Cracking the Kitchen Cabinet Code

If you are not familiar with the codes that kitchen cabinet companies use, it can be very hard to compare two cabinet lines or even figure out what you are paying for.. every now and then I come across a random code that I can’t figure out what they are describing!  While there is a standard format that most cabinet companies use for identifying the size, the initials they use for describing the cabinet can vary greatly.   Here is a quick summary, and a handy graph that will  help you better understand what all those numbers and letters mean.

Let’s start with wall cabinets.   The standard depth of wall cabinets is 12″, so they do not include that in the item number or code.  Most wall cabinets will have the following format: W2430  In this example, the W identifies that it is a wall cabinet, 24 indicates the width of 24″, and the 30 indicates a height of 30″.  If the depth is not the standard depth of 12″ (like you might have for a cabinet over the refrigerator), you would see the depth at the end.   W362424 would be a wall cabinet that is 36″ wide, 24″ tall, and 24″ deep.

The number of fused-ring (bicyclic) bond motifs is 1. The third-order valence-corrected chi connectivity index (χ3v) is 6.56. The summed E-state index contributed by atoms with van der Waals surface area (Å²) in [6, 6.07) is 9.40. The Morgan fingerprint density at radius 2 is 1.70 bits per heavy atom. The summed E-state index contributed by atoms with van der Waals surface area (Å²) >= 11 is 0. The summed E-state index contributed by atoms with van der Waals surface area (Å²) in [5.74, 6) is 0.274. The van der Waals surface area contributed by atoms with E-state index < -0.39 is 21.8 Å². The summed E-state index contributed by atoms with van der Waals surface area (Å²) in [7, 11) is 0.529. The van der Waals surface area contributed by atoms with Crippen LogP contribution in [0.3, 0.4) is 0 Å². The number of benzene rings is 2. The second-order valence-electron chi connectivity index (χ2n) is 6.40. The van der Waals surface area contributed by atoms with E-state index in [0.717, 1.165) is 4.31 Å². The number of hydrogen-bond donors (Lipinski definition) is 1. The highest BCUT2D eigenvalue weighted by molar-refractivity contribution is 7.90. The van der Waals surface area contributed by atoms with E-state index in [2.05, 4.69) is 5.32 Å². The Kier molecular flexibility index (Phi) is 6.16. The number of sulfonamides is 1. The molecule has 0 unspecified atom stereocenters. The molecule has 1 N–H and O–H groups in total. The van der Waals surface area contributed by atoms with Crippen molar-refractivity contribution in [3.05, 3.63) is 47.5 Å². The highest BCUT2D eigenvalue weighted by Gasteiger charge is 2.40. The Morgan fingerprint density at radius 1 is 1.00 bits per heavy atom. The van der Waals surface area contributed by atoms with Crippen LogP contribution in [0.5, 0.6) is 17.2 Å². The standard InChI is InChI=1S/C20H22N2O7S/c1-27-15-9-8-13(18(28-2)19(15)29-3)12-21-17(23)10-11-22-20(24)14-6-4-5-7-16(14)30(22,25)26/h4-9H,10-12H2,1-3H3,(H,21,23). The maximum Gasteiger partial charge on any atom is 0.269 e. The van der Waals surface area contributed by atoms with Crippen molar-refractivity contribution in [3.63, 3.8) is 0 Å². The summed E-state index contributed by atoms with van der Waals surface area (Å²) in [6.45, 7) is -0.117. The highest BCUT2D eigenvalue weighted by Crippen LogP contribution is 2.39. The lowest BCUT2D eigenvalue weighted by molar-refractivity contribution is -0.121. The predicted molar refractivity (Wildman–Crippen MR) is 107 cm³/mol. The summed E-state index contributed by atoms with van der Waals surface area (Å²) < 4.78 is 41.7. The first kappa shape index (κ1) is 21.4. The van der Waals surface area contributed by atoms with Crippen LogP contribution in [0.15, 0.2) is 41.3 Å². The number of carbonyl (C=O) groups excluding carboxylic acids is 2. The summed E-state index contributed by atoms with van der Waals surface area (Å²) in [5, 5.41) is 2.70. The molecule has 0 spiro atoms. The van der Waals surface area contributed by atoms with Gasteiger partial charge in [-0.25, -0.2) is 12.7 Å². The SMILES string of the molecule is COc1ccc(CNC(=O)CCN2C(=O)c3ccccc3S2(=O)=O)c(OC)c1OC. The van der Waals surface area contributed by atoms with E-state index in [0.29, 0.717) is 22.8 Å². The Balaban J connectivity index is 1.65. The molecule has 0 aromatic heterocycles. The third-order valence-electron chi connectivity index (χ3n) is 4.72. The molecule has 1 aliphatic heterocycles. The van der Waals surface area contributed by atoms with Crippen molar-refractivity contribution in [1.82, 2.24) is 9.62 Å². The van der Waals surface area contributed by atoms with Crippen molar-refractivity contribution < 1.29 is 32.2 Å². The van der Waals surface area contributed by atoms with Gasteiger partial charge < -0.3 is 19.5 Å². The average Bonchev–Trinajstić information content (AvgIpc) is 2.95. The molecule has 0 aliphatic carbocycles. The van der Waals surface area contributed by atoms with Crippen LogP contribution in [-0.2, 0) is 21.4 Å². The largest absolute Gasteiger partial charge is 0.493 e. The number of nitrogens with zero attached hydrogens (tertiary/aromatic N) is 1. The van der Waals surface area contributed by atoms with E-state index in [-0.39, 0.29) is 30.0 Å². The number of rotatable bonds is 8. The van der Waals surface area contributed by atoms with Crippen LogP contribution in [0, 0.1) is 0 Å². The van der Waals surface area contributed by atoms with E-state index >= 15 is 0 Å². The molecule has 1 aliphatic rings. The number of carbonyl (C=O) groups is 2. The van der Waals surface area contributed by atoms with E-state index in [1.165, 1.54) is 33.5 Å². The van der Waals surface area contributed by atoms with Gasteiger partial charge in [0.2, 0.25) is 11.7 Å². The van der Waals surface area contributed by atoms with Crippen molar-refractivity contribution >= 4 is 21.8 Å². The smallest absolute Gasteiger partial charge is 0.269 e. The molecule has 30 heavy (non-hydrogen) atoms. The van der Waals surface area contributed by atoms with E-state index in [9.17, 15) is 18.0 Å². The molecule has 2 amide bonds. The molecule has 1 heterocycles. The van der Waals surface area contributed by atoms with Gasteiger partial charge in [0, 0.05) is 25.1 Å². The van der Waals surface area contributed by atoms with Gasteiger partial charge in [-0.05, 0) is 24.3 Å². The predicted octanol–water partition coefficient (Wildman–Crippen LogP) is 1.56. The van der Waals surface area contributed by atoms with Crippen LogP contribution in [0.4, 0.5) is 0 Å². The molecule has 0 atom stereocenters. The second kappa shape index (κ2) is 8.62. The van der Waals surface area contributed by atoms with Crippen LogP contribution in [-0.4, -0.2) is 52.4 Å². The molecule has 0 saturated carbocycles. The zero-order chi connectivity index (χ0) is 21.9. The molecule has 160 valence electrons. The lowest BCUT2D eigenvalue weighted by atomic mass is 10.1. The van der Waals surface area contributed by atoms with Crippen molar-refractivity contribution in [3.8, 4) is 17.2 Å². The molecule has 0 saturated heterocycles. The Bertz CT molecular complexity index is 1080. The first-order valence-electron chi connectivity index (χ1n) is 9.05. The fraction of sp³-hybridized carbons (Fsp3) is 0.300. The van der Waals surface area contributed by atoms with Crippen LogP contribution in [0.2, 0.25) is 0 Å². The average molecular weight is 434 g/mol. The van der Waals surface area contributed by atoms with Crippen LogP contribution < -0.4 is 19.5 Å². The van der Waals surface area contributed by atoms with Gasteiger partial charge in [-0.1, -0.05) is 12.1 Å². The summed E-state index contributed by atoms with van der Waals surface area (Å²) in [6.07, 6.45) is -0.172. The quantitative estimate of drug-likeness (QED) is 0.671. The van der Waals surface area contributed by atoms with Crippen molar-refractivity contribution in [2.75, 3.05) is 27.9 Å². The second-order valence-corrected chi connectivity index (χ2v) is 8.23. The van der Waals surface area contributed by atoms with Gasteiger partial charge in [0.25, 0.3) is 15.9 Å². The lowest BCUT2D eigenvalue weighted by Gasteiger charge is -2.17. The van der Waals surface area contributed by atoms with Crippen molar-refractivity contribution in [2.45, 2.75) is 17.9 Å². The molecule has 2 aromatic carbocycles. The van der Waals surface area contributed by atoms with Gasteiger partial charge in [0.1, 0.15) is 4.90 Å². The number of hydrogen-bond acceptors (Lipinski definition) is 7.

For the base cabinets they have a similar format, but the height and depth are always the standard of 34.5″ tall (so that the height is 36″ once the counter tops are installed), and a depth of 24″.   So the basic code for a base cabinet would be B15, which is a 15″ wide base cabinet.   For a sink base cabinet is would be SB30 (30″ wide sink base).  Where base cabinets get tricky is the corner cabinets.   There are probably half a dozen codes (and different names) for a lazy susan cabinet… you have easy reach (EZR or EZ), lazy susan (LZ or LS), diagonal corner base (DCB or DC), are just a couple of them.

Some cabinet lines try to offer every option, accessory, and trim piece under the sun… the most items I have ever seen in one line was close to 400 items. That is WAY too many for me to identify the codes for and makes  it very difficult for the average person to identify each one.   To help you identify what each code stands for, I created this easy to follow cheat sheet with the most common codes that are used.   I am sure there were several others that I could have added, but this will at least get you started.

If you find this chart useful, please help share it with others but pinning in on Pinterest, sharing it on Facebook, or emailing it to friends.  If there are any that you think we missed, add a comment below.

identifying kitchen cabinet codes

Cracking the Cabinet Code

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Posted in Buying Kitchen Cabinets, kitchen cabinetry, kitchen cabinets

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